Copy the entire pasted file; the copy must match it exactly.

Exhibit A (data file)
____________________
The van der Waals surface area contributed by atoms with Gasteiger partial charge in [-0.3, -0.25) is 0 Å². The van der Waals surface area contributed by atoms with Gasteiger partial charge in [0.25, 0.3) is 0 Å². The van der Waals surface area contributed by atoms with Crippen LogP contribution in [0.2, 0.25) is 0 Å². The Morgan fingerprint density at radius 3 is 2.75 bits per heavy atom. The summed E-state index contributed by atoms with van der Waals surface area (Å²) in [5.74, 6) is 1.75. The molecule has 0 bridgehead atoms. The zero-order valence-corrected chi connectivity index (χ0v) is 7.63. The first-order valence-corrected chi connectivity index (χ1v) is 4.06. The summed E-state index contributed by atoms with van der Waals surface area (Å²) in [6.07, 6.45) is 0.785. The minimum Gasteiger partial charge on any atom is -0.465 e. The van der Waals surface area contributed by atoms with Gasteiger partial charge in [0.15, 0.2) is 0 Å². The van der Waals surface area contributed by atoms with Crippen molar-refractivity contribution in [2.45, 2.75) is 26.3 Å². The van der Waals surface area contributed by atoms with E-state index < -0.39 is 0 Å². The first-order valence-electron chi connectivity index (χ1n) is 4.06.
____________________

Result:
The van der Waals surface area contributed by atoms with Gasteiger partial charge in [-0.3, -0.25) is 0 Å². The van der Waals surface area contributed by atoms with Gasteiger partial charge in [0.25, 0.3) is 0 Å². The van der Waals surface area contributed by atoms with Crippen LogP contribution in [0.2, 0.25) is 0 Å². The Morgan fingerprint density at radius 3 is 2.75 bits per heavy atom. The summed E-state index contributed by atoms with van der Waals surface area (Å²) in [5.74, 6) is 1.75. The molecule has 0 bridgehead atoms. The zero-order valence-corrected chi connectivity index (χ0v) is 7.63. The first-order valence-corrected chi connectivity index (χ1v) is 4.06. The summed E-state index contributed by atoms with van der Waals surface area (Å²) in [6.07, 6.45) is 0.785. The minimum Gasteiger partial charge on any atom is -0.465 e. The van der Waals surface area contributed by atoms with Gasteiger partial charge in [0.15, 0.2) is 0 Å². The van der Waals surface area contributed by atoms with Crippen molar-refractivity contribution in [2.45, 2.75) is 26.3 Å². The van der Waals surface area contributed by atoms with E-state index < -0.39 is 0 Å². The first-order valence-electron chi connectivity index (χ1n) is 4.06.